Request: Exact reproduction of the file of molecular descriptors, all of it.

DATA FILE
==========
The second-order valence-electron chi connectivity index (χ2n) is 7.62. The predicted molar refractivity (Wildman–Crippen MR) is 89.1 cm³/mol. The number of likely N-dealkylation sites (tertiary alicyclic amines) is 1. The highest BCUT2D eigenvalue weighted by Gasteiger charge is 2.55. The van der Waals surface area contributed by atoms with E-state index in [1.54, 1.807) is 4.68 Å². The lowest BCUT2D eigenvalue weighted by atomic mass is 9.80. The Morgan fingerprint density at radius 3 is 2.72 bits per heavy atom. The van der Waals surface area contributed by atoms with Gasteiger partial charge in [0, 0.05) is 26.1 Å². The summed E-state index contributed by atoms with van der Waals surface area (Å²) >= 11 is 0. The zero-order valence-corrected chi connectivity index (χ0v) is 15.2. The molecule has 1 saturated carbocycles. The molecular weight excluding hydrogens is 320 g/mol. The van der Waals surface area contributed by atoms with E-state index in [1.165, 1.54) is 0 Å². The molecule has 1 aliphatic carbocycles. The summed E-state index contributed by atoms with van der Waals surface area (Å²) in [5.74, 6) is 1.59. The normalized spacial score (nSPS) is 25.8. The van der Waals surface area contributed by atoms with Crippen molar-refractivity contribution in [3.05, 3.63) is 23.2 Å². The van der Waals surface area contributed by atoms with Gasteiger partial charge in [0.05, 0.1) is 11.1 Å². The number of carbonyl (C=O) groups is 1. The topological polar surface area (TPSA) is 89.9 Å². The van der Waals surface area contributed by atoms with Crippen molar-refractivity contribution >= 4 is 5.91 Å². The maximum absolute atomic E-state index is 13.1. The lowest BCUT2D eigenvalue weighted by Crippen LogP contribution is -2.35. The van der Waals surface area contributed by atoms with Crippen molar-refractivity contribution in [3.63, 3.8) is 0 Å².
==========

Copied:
The second-order valence-electron chi connectivity index (χ2n) is 7.62. The predicted molar refractivity (Wildman–Crippen MR) is 89.1 cm³/mol. The number of likely N-dealkylation sites (tertiary alicyclic amines) is 1. The highest BCUT2D eigenvalue weighted by Gasteiger charge is 2.55. The van der Waals surface area contributed by atoms with E-state index in [1.54, 1.807) is 4.68 Å². The lowest BCUT2D eigenvalue weighted by atomic mass is 9.80. The Morgan fingerprint density at radius 3 is 2.72 bits per heavy atom. The van der Waals surface area contributed by atoms with Gasteiger partial charge in [0, 0.05) is 26.1 Å². The summed E-state index contributed by atoms with van der Waals surface area (Å²) >= 11 is 0. The zero-order valence-corrected chi connectivity index (χ0v) is 15.2. The molecule has 1 saturated carbocycles. The molecular weight excluding hydrogens is 320 g/mol. The van der Waals surface area contributed by atoms with E-state index in [1.165, 1.54) is 0 Å². The molecule has 1 aliphatic carbocycles. The summed E-state index contributed by atoms with van der Waals surface area (Å²) in [5.74, 6) is 1.59. The normalized spacial score (nSPS) is 25.8. The van der Waals surface area contributed by atoms with Crippen molar-refractivity contribution in [3.05, 3.63) is 23.2 Å². The van der Waals surface area contributed by atoms with Gasteiger partial charge in [0.05, 0.1) is 11.1 Å². The number of carbonyl (C=O) groups is 1. The topological polar surface area (TPSA) is 89.9 Å². The van der Waals surface area contributed by atoms with Crippen molar-refractivity contribution >= 4 is 5.91 Å². The maximum absolute atomic E-state index is 13.1. The lowest BCUT2D eigenvalue weighted by Crippen LogP contribution is -2.35. The van der Waals surface area contributed by atoms with Crippen molar-refractivity contribution in [3.63, 3.8) is 0 Å².